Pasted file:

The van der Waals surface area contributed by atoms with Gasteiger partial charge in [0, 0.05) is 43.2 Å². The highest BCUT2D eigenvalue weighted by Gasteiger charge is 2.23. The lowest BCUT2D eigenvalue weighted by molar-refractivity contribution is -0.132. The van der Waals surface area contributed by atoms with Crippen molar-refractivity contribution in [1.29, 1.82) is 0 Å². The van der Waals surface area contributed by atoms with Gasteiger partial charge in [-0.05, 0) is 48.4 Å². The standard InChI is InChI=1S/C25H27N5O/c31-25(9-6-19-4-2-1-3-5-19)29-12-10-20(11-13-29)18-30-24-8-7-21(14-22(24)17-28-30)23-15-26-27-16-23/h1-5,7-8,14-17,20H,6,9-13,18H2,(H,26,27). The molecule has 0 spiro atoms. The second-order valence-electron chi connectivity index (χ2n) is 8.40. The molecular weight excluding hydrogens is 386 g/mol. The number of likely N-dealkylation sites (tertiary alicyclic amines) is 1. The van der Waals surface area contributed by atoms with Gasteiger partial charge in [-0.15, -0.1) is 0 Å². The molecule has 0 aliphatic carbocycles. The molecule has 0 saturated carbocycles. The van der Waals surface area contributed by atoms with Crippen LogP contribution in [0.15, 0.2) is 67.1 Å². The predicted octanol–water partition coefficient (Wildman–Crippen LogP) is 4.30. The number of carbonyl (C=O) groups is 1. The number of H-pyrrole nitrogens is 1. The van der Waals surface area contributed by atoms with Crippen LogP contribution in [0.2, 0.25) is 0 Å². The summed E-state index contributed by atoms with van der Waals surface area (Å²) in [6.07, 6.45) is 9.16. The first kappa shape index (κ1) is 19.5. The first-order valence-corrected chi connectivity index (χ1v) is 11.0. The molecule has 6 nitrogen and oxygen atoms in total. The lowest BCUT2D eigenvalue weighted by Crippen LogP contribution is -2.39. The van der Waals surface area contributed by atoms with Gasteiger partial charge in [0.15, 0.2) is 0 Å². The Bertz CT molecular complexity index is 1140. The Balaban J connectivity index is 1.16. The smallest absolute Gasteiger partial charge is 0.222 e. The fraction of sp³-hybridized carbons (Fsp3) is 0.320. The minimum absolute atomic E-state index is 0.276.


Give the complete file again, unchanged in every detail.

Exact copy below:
The van der Waals surface area contributed by atoms with Gasteiger partial charge in [0, 0.05) is 43.2 Å². The highest BCUT2D eigenvalue weighted by Gasteiger charge is 2.23. The lowest BCUT2D eigenvalue weighted by molar-refractivity contribution is -0.132. The van der Waals surface area contributed by atoms with Crippen molar-refractivity contribution in [1.29, 1.82) is 0 Å². The van der Waals surface area contributed by atoms with Gasteiger partial charge in [-0.05, 0) is 48.4 Å². The standard InChI is InChI=1S/C25H27N5O/c31-25(9-6-19-4-2-1-3-5-19)29-12-10-20(11-13-29)18-30-24-8-7-21(14-22(24)17-28-30)23-15-26-27-16-23/h1-5,7-8,14-17,20H,6,9-13,18H2,(H,26,27). The molecule has 0 spiro atoms. The second-order valence-electron chi connectivity index (χ2n) is 8.40. The molecular weight excluding hydrogens is 386 g/mol. The number of likely N-dealkylation sites (tertiary alicyclic amines) is 1. The van der Waals surface area contributed by atoms with Gasteiger partial charge in [-0.15, -0.1) is 0 Å². The molecule has 0 aliphatic carbocycles. The molecule has 0 saturated carbocycles. The van der Waals surface area contributed by atoms with Crippen LogP contribution in [0.15, 0.2) is 67.1 Å². The predicted octanol–water partition coefficient (Wildman–Crippen LogP) is 4.30. The number of carbonyl (C=O) groups is 1. The number of H-pyrrole nitrogens is 1. The van der Waals surface area contributed by atoms with Crippen LogP contribution in [0.2, 0.25) is 0 Å². The summed E-state index contributed by atoms with van der Waals surface area (Å²) in [6.07, 6.45) is 9.16. The first kappa shape index (κ1) is 19.5. The first-order valence-corrected chi connectivity index (χ1v) is 11.0. The molecule has 6 nitrogen and oxygen atoms in total. The lowest BCUT2D eigenvalue weighted by Crippen LogP contribution is -2.39. The van der Waals surface area contributed by atoms with Gasteiger partial charge in [0.15, 0.2) is 0 Å². The Bertz CT molecular complexity index is 1140. The Balaban J connectivity index is 1.16. The smallest absolute Gasteiger partial charge is 0.222 e. The fraction of sp³-hybridized carbons (Fsp3) is 0.320. The minimum absolute atomic E-state index is 0.276.